The Rendlesham Incident

An artist’s depiction of the Rendlesham Forest Incident.

Balor of the Burning Eye is a Mad God of the WitchCraft universe that’s lived in the back of my mind for the last few years. It manifests in Malkuth as an enormous red eye, usually wreathed in flame, sometimes dripping blood. The original concept for Balor was a Mad God whose frequent incursions into Creation drove a cadre of Gifted to found the Brotherhood of Argus, dedicated to combating the Mad God and its minion’s efforts wherever they may be.

In this depiction of the Rendlesham Forest Incident, think of Balor as a manifesting ultraterrestrial. Balor has sent portions of its being to probe into the material world for many long aeons, for as long as there has been something on interest for it to probe. Long ago, Balor’s appearance was interpreted by locals as a relentless, burning eye. As time progressed, so did the interpretation of its appearance. These days, the ill-informed would call it a UFO, assuming it’s a vessel from another world piloted by beings of some form of flesh and blood.

But what they think is a ship is really still a four dimensional extrusion of an entity from a external space-time continuum that may not as few or as many dimensions as that. Balor’s appearance in Malkuth has no relation to however it may appear in its Creation of origin. It may not even realize how it seems to us, as the Mad God’s own perceptions are warped by the translation of four dimensional phenomena into its own sensory elements. The goals and motivations of such an ultraterrestrial may be even more opaque and unintelligible.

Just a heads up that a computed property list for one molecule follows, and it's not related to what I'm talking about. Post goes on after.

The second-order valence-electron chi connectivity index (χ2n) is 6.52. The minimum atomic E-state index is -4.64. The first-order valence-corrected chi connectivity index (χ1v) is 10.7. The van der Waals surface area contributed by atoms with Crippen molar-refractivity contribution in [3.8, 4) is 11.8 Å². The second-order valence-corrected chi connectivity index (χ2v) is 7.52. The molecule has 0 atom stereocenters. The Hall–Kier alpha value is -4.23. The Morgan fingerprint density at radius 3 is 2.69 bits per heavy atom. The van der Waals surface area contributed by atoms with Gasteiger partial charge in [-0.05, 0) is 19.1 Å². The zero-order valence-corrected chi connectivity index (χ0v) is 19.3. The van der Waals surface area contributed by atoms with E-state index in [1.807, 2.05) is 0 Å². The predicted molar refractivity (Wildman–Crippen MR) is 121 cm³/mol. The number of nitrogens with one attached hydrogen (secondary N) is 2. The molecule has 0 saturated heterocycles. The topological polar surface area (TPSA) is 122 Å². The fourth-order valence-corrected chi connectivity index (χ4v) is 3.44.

Consider the archetypal alien abduction encounter. An abduction victim recalls a sterile location, often white or some other neutral color. Small beings perform any manner of tests on their victim. In the ultraterrestrial hypothesis, these beings are from another dimension, rather than another world, maybe one coterminus with Earth as we know it — following the notion that it’s easier to step sideways into another world than cross interstellar gulfs. With the Mad Gods as ultraterrestrials of an extreme extra-cosmic order, maybe all those little beings are different expressions or manifestations of a larger being. Its natural state might be distributed across multiple organisms — as in Peter Watts’ short story companion to The Thing, the aptly-titled “The Things” — or it might be the translation to this Creation’s physics that cause a fracturing effect. In the latter case, an interesting twist would be different portions of the Mad God’s being working at odds with each other. Maybe one even founds the group that works against the Mad God’s ineffable goals.

In the case of Balor and the Brotherhood of Argus, the brotherhood may trace its founding to an encounter with the “true” Argus Panoptes, the watchman with one hundred eyes, which traces its existence back to the moment when the Balor entity first intruded on Malkuth-space. A portion of its being sheared off as the probing limb entered four dimensions, taking the appearance of a hundred-eyed giant. Lost and confused with no frame of reference, Argus associated the entity behind the now-truncated probing limb with danger and pain. Then it somehow pulled itself together sufficiently to use the overweening awe of local witnesses to sow the seeds that became the Brotherhood of Argus.

[Via Stochasticity.]

[Green Mountain Game Days] Summer Game ‘n Grill 2011

Chuck (standing) checks in on the crew of the Burlington InSpectres franchise: Suri, Siobhan, Frank, Charlton, Joe and Andy (left to right).

Last Saturday at the Summer Game ‘n Grill, we got to play two, count ’em, two role-playing games. And I didn’t have a brain fart as embarrassing as at Lyndonville, so I’m counting the day as a complete win.

The early morning was spent setting up the grange — stocking the fridge and snack stand, shifting tables — and then waiting for a critical mass of role-players to arrive, namely the crew from central Vermont.

Once they rolled in, we got to business.
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Theatrum Chemicum Britannicum

Originally published in 1652, Theatrum Chemicum Britannicum was a monster of a book that collected alchemical works from the likes of John Dee, Edward Kelley and Elias Ashmole. Now it’s to be reprinted by Ouroboros Press in a corrected edition based off the original errata sheets.[1]